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ASU parking structures begin to charge weekend visitors

Drivers will be charged $4 an hour, and up to $16 max, to park on the weekend in Tempe parking structures

parking garage

The Novus Parking Structure on ASU's Tempe campus is pictured on Sunday, May 2, 2021.

ASU's Tempe campus parking structures stopped offering free parking for visitors on weekends starting July 16. Previously, all Tempe campus parking garages were free on non-event weekends.

A July 5 announcement of the change from ASU Business and Finance attributed the adjustment to “more activity around the Tempe campus over the past few years." 

The announcement also said that charging to park in the structures 24/7 would allow for better tracking of weekend activity, cover garage maintenance and repairs expenses, upgraded technology and other program enhancements. It would also improve event planning and provide additional accountability within campus parking facilities, the announcement said. 

ASU spokesperson Jay Thorne added that the adjustment is also to mitigate "incidents in the garages on the weekends and specifically thefts of auto parts (catalytic converters)," which have increased in the past year.

The Parking and Transit Services daily and hourly parking website says weekend garage parking rates will be the same as weekday parking. Visitors will pay $4 for up to an hour of parking and up to $16 for a maximum of four hours, the website said. 

Prior to mid-2020, visitor rates were $3 for up to an hour of parking and up to $15 for a maximum of four hours. 

Permit holders will still be able to access their assigned garage on weekends without additional charges, the announcement said. 

Students were quick to voice their concerns with the new system, several taking to Reddit to discuss the change. 

“It’s a blatant cash grab on ASU’s part,” said Patrick Hays, a Ph.D. student studying materials science and engineering. “They just raised the hourly rate, so where’s that money going to?”

Thorne said no tuition dollars or other University funds are used to fund Parking and Transit Services; all its revenue is reinvested into operations. These include shuttle services and subsidized public transit passes, Thorne said.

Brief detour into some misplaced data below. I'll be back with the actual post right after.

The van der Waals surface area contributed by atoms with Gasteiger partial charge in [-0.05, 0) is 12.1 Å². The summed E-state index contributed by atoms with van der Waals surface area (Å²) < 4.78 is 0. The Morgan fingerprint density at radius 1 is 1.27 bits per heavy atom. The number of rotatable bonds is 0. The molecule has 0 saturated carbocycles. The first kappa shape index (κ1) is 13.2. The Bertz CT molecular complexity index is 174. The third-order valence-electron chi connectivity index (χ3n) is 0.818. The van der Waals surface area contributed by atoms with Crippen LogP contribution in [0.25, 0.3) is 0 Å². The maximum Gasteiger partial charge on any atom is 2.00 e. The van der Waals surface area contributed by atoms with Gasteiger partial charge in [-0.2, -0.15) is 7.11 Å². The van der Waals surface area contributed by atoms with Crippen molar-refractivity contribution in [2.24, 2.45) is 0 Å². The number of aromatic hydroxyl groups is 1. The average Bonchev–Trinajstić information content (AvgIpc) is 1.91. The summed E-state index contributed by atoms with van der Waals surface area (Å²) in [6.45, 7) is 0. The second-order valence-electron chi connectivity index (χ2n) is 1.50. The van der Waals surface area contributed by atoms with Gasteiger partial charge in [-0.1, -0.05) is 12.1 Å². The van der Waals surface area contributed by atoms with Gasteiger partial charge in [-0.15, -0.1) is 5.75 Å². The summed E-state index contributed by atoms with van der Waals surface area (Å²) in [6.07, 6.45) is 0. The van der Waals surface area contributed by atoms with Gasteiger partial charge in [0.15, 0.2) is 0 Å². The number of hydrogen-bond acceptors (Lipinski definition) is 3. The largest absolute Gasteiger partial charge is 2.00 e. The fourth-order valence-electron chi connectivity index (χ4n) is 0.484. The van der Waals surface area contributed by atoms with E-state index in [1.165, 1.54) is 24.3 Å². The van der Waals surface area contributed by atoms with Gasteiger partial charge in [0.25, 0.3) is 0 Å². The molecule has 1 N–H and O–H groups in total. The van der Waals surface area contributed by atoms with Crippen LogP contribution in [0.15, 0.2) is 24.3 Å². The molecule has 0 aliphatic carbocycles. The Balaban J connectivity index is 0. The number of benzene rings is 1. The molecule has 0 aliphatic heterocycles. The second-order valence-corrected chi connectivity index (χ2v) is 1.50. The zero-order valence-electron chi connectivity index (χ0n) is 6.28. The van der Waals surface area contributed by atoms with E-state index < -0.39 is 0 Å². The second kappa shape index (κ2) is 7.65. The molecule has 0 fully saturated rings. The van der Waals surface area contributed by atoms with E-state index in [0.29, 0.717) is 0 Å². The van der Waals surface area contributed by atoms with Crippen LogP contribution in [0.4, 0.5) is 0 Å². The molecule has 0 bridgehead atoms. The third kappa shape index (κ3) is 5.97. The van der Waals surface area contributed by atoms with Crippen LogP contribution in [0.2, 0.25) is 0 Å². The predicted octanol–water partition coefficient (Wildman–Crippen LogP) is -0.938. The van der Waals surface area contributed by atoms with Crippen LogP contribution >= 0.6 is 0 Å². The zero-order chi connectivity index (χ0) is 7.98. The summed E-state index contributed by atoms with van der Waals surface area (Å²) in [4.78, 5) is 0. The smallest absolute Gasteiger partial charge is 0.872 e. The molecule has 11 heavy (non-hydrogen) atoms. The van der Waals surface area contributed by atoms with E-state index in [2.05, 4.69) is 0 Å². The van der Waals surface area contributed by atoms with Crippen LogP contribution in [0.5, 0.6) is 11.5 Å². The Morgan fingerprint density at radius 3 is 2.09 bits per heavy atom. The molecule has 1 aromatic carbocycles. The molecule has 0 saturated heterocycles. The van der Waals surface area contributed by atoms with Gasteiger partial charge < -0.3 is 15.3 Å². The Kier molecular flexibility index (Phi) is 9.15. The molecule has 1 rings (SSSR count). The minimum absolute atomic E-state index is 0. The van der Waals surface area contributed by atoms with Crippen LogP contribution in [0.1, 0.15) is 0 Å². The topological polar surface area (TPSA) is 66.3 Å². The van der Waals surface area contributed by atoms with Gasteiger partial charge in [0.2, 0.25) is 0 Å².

There are options in a range of prices available for students in need of parking or transportation services, Thorne said. ASU offers a U-Pass for Valley Metro bus and light rail, which costs $150 per academic year and allows unlimited rides. Nearby Park-and-Ride locations are free to park in and board buses or light rail from there, too, he said.

Zak Gutzwiler, a senior studying film media production and a Herberger Senator for Tempe Undergraduate Student Government, said he intends to introduce legislation to USGT in response to the change. 

The legislation would “better advance the idea of weekend and night permits," he said. Thorne said the University is not considering weekend or night permits as an option at this time. 

“It negatively impacts I and many other film and theatre students since many of our productions happen outside of academic hours. As late as 11 o’clock or midnight and all day on weekends,” Gutzwiler said.

“There’s an additional garage (Mill Avenue parking structure) being built for upwards of $42 million, so I question that they need that funding for additional technology if we’re able to fund new construction,” Gutzwiler said.

ASU began working on the Mill Avenue parking structure in June and is scheduled to complete it in July 2023, the project website said. It will also require payment to park on weekends when completed in 2023, Thorne said.

The adjustment includes all ASU parking garages on the Tempe campus. Parking lots on all four campuses require paying to park 24/7, however, weekend staff shortages have visitors on the "honor system to pay to park on weekends," Thorne said. 

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Jasmine KabiriAssignment Editor

Jasmine Kabiri is the assignment editor at The State Press, overseeing and editing stories produced by the six digital desks. She has previously worked as a reporter at The Daily Camera and Cronkite News.

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